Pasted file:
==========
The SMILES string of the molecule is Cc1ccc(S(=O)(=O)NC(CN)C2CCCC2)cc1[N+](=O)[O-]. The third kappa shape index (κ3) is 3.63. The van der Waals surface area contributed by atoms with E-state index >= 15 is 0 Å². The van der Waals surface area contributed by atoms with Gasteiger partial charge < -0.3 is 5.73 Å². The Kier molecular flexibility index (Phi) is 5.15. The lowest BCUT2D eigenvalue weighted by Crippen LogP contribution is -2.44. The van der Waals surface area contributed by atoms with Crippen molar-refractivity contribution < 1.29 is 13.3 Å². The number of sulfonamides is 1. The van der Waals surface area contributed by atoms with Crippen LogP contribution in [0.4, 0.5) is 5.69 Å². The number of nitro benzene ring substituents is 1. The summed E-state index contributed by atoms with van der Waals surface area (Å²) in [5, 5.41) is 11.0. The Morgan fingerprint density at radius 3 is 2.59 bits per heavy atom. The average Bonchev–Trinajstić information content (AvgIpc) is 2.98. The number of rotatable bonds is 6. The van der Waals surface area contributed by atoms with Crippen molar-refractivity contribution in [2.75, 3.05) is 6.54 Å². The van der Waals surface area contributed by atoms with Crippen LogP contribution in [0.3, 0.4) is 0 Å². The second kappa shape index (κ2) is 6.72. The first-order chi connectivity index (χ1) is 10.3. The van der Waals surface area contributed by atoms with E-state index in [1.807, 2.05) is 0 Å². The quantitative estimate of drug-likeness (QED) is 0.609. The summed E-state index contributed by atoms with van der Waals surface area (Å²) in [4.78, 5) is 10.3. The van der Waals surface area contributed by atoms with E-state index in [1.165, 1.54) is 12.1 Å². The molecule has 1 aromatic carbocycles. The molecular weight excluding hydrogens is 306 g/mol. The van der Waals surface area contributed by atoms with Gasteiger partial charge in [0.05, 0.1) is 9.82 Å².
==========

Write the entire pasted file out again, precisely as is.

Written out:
The SMILES string of the molecule is Cc1ccc(S(=O)(=O)NC(CN)C2CCCC2)cc1[N+](=O)[O-]. The third kappa shape index (κ3) is 3.63. The van der Waals surface area contributed by atoms with E-state index >= 15 is 0 Å². The van der Waals surface area contributed by atoms with Gasteiger partial charge < -0.3 is 5.73 Å². The Kier molecular flexibility index (Phi) is 5.15. The lowest BCUT2D eigenvalue weighted by Crippen LogP contribution is -2.44. The van der Waals surface area contributed by atoms with Crippen molar-refractivity contribution < 1.29 is 13.3 Å². The number of sulfonamides is 1. The van der Waals surface area contributed by atoms with Crippen LogP contribution in [0.4, 0.5) is 5.69 Å². The number of nitro benzene ring substituents is 1. The summed E-state index contributed by atoms with van der Waals surface area (Å²) in [5, 5.41) is 11.0. The Morgan fingerprint density at radius 3 is 2.59 bits per heavy atom. The average Bonchev–Trinajstić information content (AvgIpc) is 2.98. The number of rotatable bonds is 6. The van der Waals surface area contributed by atoms with Crippen molar-refractivity contribution in [2.75, 3.05) is 6.54 Å². The van der Waals surface area contributed by atoms with Crippen LogP contribution in [0.3, 0.4) is 0 Å². The second kappa shape index (κ2) is 6.72. The first-order chi connectivity index (χ1) is 10.3. The van der Waals surface area contributed by atoms with E-state index in [1.807, 2.05) is 0 Å². The quantitative estimate of drug-likeness (QED) is 0.609. The summed E-state index contributed by atoms with van der Waals surface area (Å²) in [4.78, 5) is 10.3. The van der Waals surface area contributed by atoms with E-state index in [1.165, 1.54) is 12.1 Å². The molecule has 1 aromatic carbocycles. The molecular weight excluding hydrogens is 306 g/mol. The van der Waals surface area contributed by atoms with Gasteiger partial charge in [0.05, 0.1) is 9.82 Å².